Who says watching the TV deaden the mind and kill the imagination? Inspired by their favourite TV series, teachers at River Valley High School got creative and transformed their Science class into a CSI lab.
When Chow Ban Hoe, Leong Woon Foong and Choy Ban Heng of River Valley High School were thinking of how to design a programme that would allow their lower secondary students to integrate their learning across subjects, they turned to hit TV series – CSI: Crime Scene Investigation.
CSI is a weekly drama series where a team of forensic investigators unveil the circumstances behind baffling crimes by examining the evidence. Since coming on air, the popular series has stimulated much interest in forensic science among millions of viewers.
Although the school was already using CSI-related activities in its Science research class, the inspiration to latch onto the CSI idea for their Create, Integrate and Differentiate (CID) programme1 came about in 2005.
Ban Hoe and Woon Foong decided to focus on forensic science as they felt it was a creative way of integrating several subjects into one lesson. It also has “high interest value and it applies to everybody,” says Woon Foong. “It’s science for all.”
For the new CID Forensic Science module, Ban Hoe picked out some “tried and tested activities” from their Science research class, reformulated some to infuse the skills they wanted their students to learn, and added in mock-up crime cases.
Then, they turned to the next hurdle: making the lessons as realistic as possible for the students.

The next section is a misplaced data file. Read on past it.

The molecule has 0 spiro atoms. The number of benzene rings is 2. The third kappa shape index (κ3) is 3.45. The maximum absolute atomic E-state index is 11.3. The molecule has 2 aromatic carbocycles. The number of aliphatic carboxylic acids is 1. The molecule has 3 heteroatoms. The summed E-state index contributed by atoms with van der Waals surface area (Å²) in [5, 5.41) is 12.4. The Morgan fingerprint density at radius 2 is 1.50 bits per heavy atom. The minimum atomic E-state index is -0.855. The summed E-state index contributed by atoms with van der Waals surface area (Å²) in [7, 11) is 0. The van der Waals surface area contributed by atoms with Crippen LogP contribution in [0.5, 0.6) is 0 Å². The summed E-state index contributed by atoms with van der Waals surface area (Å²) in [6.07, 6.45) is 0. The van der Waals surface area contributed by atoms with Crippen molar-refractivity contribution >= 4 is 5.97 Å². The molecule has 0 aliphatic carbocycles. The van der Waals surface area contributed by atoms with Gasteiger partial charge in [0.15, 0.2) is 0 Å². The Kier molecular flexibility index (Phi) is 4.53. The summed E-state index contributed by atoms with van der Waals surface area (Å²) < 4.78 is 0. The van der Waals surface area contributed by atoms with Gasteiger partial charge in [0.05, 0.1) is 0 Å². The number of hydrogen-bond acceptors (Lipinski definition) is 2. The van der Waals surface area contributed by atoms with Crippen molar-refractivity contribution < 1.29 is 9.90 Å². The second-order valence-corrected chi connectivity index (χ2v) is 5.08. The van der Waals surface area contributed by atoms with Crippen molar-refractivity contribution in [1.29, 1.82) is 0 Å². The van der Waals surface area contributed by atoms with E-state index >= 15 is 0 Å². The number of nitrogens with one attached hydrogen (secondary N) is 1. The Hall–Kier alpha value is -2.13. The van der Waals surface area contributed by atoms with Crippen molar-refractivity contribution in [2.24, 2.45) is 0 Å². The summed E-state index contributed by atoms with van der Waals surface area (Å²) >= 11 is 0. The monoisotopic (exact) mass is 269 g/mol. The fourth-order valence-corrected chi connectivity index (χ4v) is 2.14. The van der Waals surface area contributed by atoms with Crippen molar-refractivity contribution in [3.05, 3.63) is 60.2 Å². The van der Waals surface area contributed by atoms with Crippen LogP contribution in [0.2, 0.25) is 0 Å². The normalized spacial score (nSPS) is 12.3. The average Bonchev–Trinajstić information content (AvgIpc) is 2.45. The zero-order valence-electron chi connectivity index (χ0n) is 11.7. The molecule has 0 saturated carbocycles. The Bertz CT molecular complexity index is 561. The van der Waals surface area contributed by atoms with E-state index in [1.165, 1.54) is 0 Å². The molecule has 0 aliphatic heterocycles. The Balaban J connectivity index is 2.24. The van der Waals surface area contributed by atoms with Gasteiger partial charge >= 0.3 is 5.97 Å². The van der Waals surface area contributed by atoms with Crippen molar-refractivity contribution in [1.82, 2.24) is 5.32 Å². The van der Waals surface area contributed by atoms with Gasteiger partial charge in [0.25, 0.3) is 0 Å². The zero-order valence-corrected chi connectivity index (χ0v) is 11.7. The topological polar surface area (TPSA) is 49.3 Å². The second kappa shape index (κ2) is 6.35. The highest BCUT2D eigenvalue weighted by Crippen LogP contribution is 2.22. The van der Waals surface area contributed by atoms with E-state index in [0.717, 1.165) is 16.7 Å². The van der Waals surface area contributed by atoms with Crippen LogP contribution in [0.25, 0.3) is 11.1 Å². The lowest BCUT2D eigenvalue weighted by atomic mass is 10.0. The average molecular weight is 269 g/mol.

For the teachers, this required even more creative thinking. Woon Foong recounts how they had to learn to make casts of footprints. “We didn’t know how to do it. So in the end, we did it in mud because it happened to rain that day. One year later, we changed. The lab technicians used plaster of paris and they [the casts] turned out beautiful.”
Even as the module got on track, Ban Hoe and Woon Foong did not stop there. Ban Hoe wrote to various authorities and forensic science experts to ask if they could share their expertise with the teachers and students. Most of his correspondences were unanswered.
His persistence paid off, however, when the officers at Clementi Police Divisional Headquarters saw that a visit to one of their forensic units would be a good experience for the students. They agreed to the school’s request, but not before “they interrogated me to find out my objectives!” laughs Ban Hoe.
To make sure that the students stayed engaged throughout the visit, the officers staged three mock crime scenes for them to solve.
According to Ban Hoe, the students were very excited because they got to “be like detectives [and] crime scene investigators” and “hear from the horses’ mouths” what it was like to work on actual crime scenes.
While all these may sound more like play than study, Ban Hoe, Woon Foong and Ban Heng were convinced that the students had learned something from this experience.
At the end of the module, the students were required to hand in a group project, which was a culmination of what they had learnt. The high quality of the work submitted reaffirmed that the module had fulfilled its learning objectives.
The teachers were so pleased with the results that they are already planning to extend the module. But to do that, they need help from forensic science specialists. “We are teachers and cannot claim to be experts of forensic science,” says Ban Hoe.
However, they remain unfazed by this challenge. If there’s anything this experience has taught them, it is that “every contact leaves a trace“2 – every encounter can be transformed, with a little creativity, into engaging lesson plans.
- CID started out as an experiment. The teachers wanted the students to have a chance to construct their knowledge and integrate their lessons across disciplines, and differentiate their talents. The programme was renamed Construct, Integrate and Differentiate in 2007. For more information, go to http://www.rvhs.moe.edu.sg/Programmes/ip_eng/cid.htm.
- This is a basic forensic science principle formulated by well-known criminologist Edmond Locard.